Story is not a vital component to a game, but it has a significant enough presence to influence the value of a game, so it is worth examining. Story is the use of a hypothetical context to model themes such as power corruption, horror, love, nihilism, etc. A story is not just a sequence of events, it presents perspectives the author has. A story isn't that different from an essay. It tries to convince the audience of a point through constructing an elaborate narrative, and it needs to be well-justified to be convincing. The quality of a story is about how logically and deeply the themes are portrayed.
I don't bother hiding spoilers because it would be useless, even misleading if I just said the story is good or bad and not give a compelling reason why. Writing out the story helps me understand it in hindsight and represent it fairly. It also allows you to compare your understanding of the story to mine after you experienced it yourself. Because stories are written by real people with real lines of thinking, I make connections to real life as the basis of judging the correctness of the themes. If you have no intention of playing the game yourself, you might as well learn its story anyways and see my story analysis as arguing against the points made.
A story should describe the how and why of things with step-by-step logic to form a complete and logical narrative. It should be internally consistent and avoid simplifying assumptions. If the setting has a logic that differs from real life (e.g. magic), that logic should be explored as its own theme with its own problems rather than used as a convenient plot device to simplify things.
A story should demonstrate expert knowledge about the subject. It makes important connections, answers the hard questions, and stress-tests ideas that sound good on the surface. The story should be an educational experience, teaching lessons that stick with you and influence your way of thinking.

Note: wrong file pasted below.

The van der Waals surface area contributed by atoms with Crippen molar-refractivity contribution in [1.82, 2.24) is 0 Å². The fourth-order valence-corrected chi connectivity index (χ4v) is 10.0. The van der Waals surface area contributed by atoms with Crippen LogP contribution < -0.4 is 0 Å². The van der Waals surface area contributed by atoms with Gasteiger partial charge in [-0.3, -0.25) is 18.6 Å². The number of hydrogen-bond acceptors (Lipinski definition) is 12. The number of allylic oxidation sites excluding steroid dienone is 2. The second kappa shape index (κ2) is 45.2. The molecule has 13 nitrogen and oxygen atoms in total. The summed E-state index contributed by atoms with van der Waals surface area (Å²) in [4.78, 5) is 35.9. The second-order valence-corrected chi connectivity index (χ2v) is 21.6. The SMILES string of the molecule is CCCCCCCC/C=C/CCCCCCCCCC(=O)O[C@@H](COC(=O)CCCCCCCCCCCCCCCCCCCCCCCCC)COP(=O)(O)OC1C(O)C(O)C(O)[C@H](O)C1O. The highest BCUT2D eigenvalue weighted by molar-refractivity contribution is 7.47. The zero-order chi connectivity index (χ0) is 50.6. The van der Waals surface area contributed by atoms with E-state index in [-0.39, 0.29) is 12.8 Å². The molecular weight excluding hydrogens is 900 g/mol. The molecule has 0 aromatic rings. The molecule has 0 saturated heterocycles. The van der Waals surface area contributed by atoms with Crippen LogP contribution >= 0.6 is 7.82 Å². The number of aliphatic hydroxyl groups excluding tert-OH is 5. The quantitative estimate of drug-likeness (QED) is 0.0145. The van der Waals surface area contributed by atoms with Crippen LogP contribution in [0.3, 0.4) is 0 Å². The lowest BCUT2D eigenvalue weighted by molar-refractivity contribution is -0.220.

Clear, focused narrative
The point should be made concretely and concisely to avoid confusion. Being ambiguous or leaving things open to interpretation is just weaseling out of telling a complete story. Excessive lore, side-tracking, and mundane exchanges stress attention span and makes the story tedious to follow. Everything that is included should be relevant and interesting, not used as padding.
My ratings provide a shorthand of how well games fit my criteria. Even though rating systems get a bad reputation for being over-simplifying and easily manipulated, I find it hard to deny that games differ in how much they offer. Sometimes, games may intentionally have weak gameplay in order to tell a story or vice versa, so a single averaged score is a poor representation. Therefore, I give two separate scores.
- N/A — No gameplay.
- ★ — Lacking thoughtful design or game-breakingly buggy.
- ★★ — Basic gameplay that offers little meaningful interaction and options.
- ★★★ — Significant design limitations or flaws that make the game frustrating or lacking.
- ★★★★ — Straightforward design that encourages some skillful play, but quickly hits a limit of meaningful possibilities.
- ★★★★★ — Deep gameplay with a wide range of non-trivial possibilities.
- N/A — No story.
- ★ — Nonsensical or jarringly incomplete.
- ★★ — A mere sequence of events that barely makes a point and is largely an optional backdrop for the gameplay.
- ★★★ — Blatant errors that undermine its central themes or has major structure/consistency issues.
- ★★★★ — Straightforward portrayal of themes. Touches on insightful ideas, but does not do much to exemplify them.
- ★★★★★ — Presents an in-depth understanding with insightful perspectives. Takes positions and convincingly justifies them.